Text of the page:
Project Mariana, an initiative aimed at the cross-border trading and settlement of wholesale central bank digital currencies (wCBDCs), has successfully completed its testing phase, thanks to the Bank for International Settlements (BIS) cooperation with the central banks of France, Singapore, and Switzerland.
This significant accomplishment illustrates how public blockchain-based solutions and decentralized finance (DeFi) ideas have the ability to transform the infrastructures of the financial markets.
Project Mariana, created by the Monetary Authority of Singapore, the Swiss National Bank, Banque de France, and three BIS Innovation Hub centers, tested the trading and settlement of fictitious wCBDCs, especially euros, Singapore dollars, and Swiss francs, between fictitious financial institutions.
The project made use of the potential of three key components: an Automated Market Maker (AMM), bridges for the seamless transfer of wCBDCs between networks, and a common technical token standard.
The automatic pricing and quick settlement of spot FX transactions is possible thanks to the AMM, by combining the liquidity of the hypothetical wCBDCs and using cutting-edge algorithms. These protocols may serve as the building blocks for the upcoming infrastructures of the financial markets, facilitating effective cross-border trade and settlement.
The exchange and interoperability of wCBDC across various local payment systems managed by participating central banks was made possible by the use of a single token standard on a public blockchain. This strategy involves adding a global perspective to the current wCBDC design investigations.
The BIS Innovation Hub and its international partners recognise the need for additional study and experimentation due to the developing nature of these technologies, even if the initiative represents a significant step in exploiting tokenization and DeFi technologies.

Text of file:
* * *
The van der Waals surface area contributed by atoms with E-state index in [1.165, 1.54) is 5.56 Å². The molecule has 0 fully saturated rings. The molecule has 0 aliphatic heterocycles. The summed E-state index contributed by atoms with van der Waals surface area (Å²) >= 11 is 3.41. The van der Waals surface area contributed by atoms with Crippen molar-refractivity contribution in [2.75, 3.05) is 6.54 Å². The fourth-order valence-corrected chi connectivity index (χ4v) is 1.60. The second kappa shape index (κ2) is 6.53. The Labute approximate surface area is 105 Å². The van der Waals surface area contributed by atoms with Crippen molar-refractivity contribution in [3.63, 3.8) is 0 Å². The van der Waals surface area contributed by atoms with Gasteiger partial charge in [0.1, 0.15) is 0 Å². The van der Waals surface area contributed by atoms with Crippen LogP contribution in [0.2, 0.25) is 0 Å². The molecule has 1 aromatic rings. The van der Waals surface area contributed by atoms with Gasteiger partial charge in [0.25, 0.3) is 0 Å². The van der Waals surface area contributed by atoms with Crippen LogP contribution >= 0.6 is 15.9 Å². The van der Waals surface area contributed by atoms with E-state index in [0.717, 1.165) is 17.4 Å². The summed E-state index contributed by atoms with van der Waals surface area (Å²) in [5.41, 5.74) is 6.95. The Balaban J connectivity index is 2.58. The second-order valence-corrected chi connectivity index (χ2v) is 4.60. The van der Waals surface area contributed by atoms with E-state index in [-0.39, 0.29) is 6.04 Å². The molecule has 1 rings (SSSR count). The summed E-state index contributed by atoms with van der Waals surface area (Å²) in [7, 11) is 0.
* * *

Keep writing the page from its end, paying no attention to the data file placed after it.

Project Mariana, according to Emmanuelle Assouan, Director General for Financial Stability and Operations at the Banque de France, is a “novel experiment” looking at workable ways for exchanging multiple-CBDCs in a network that is globally interoperable. The initiative, she continued, offers a thorough investigation of AMMs, revealing prospects for foreign exchange markets based on Distributed Ledger Technologies (DLTs).
According to reports, Project Mariana sought a balanced architecture that matched the domestic control and autonomy that central banks require with the desire of financial institutions to hold, move, and settle wCBDCs internationally.
Despite the fact that Project Mariana was a success, it’s crucial to remember that it was only an experiment and that the partner central banks did not intend to issue wCBDCs or support DeFi or a specific technological solution. However, Project Mariana, the first cross-center project for the Innovation Hub, was thought to offer a strong foundation for improving cross-border payments.
The conclusions from Project Mariana, as described in a study by BIS, provide important knowledge on using DLT for international wholesale CBDC settlements as well as the possible advantages and drawbacks of employing AMMs for FX trading.
However, as we progress toward achieving commercial viability, adopting monetary policy, and integrating wCBDCs into a larger tokenized financial system, it’s evident that we require more study and collaboration.